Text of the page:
Block grant reform keeps social safety net while empowering local control and improving efficiency
HARRISBURG — Republican Party of Pennsylvania Chairman Rob Gleason released the following statement regarding Governor Corbett proposed reforms in the 2012-2013 budget, including the new human services block grant:
“Governor Corbett’s human services block grant proposal is an innovative and effective way to balance the need for reform while ensuring that Pennsylvania citizens’ needs are met. By removing red tape, adding discretion and returning control to the county level, Governor Corbett is looking to improve efficiency by bringing state government closer to the people while empowering local officials with the flexibility to provide the best solutions for their neediest citizens. This bill is good government and I encourage all of Pennsylvania’s legislators to support block grants.
“While states are suffering under President Obama’s economy, Governor Corbett has been able to keep Pennsylvania moving forward by confronting our Commonwealth’s problems head-on instead of kicking the can down the road. Pennsylvania’s serious problems were in need of real reforms. Governor Corbett knows that if we want to leave our children with a better Pennsylvania than we inherited, we need to rethink the way state government should operate.”
Block grant gives local governments more flexibility
Gov. Tom Corbett on Monday pressed the case for an overhaul of the way the state pays for county-run human services programs, arguing it will give local governments more flexibility at a time of increased demand and shrinking state dollars.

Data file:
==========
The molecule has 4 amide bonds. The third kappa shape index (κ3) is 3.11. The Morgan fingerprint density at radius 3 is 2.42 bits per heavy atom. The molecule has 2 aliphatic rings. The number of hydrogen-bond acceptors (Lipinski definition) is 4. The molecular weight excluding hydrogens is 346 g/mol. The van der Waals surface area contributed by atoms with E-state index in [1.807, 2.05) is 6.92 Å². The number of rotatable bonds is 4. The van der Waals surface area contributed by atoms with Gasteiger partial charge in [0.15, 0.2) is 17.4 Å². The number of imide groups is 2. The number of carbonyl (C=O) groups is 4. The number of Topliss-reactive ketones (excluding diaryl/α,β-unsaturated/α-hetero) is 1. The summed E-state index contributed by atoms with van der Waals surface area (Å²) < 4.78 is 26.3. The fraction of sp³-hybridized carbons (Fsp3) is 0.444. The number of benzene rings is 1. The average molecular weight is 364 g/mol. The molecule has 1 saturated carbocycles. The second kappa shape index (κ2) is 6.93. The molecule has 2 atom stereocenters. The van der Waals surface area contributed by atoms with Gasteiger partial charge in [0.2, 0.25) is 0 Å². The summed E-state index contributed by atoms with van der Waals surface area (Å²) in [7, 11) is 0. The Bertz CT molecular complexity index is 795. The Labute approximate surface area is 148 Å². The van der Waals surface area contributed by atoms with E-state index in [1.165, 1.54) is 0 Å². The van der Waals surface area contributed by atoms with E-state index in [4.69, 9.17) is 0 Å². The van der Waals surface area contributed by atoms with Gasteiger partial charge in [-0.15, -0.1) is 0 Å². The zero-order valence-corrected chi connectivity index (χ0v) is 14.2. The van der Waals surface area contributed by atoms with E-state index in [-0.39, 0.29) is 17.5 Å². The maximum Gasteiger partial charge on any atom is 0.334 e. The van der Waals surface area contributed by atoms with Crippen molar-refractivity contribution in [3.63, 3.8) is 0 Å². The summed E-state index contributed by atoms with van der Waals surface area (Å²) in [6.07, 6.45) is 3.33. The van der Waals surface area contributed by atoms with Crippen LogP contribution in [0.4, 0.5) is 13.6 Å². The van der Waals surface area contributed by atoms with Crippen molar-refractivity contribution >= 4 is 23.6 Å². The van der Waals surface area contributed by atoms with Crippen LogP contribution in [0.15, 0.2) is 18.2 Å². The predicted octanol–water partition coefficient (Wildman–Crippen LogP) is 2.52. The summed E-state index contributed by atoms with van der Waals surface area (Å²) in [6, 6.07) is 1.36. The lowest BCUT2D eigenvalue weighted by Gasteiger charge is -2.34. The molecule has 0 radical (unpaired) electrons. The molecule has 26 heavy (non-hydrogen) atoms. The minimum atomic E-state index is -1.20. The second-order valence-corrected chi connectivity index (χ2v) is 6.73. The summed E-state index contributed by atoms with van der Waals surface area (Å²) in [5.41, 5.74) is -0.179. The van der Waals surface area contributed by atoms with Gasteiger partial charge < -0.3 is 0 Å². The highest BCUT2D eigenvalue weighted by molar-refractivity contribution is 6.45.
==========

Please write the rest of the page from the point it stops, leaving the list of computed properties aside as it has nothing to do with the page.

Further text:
“The people in the local communities know their needs better than we in Harrisburg do,” Corbett said at a Capitol news conference, where he was joined by county commissioners from across the state.
The GOP administration has proposed taking seven existing human services programs and rolling them into a single block-grant program. While the programs would come in for a 10 percent cut, Corbett says local leaders could use the money more freely.
The state “must find a way to bridge the gap between funding and need,” Corbett said. The current system “forces [benefits] recipients into separate services and ties the hands of counties.”
“The system provides no flexibility and enforces rigid rules that make it hard for people to receive individualized services,” Corbett said. “We also want to lift excessive reporting requirements. We want service providers to be more focused on helping people than on the red tape. This will collapse seven funding streams into one. This means more personalized services for people in need.” (Micek, John. Corbett wants human services funding rolled into block grants. Morning Call. June 26, 2012.)
County Commissioners Back Gov. Tom Corbett’s Block Grant Approach
An agreement that would transform the way the state funds social services administered by counties has been reached between Gov. Tom Corbett’s administration and the statewide group representing county commissioners.
The agreement calls for combining seven different funding streams for different programs that counties administer into a block grant.
Starting July 1, counties would have to direct at least half of the state dollars they receive for particular services into a block grant fund. Monies in the block grant can then tapped to fund a variety of social services. At least 75 percent of their funding the next year would go into the block grant and 100 percent in 2014-15. (Murphy, Jan. Gov. Tom Corbett’s block grant approach for funding human services wins county commissioners association’s approval. Patriot News. June 5, 2012).
Berks County commissioner joins push for block grant proposal
Berks County Commissioner Christian Y. Leinbach joined Gov. Tom Corbett at a press conference Monday in Harrisburg to push for a proposal that would change the way counties receive funding for social services.
Corbett wants to consolidate seven streams of funding for certain services into block grants to give counties more flexibility in the services they provide and cut costs by reducing the red tape attached to seven separate programs. (Young, Mary. Berks County commissioner joins push for block grant proposal. Reading Eagle. June 26, 2012.)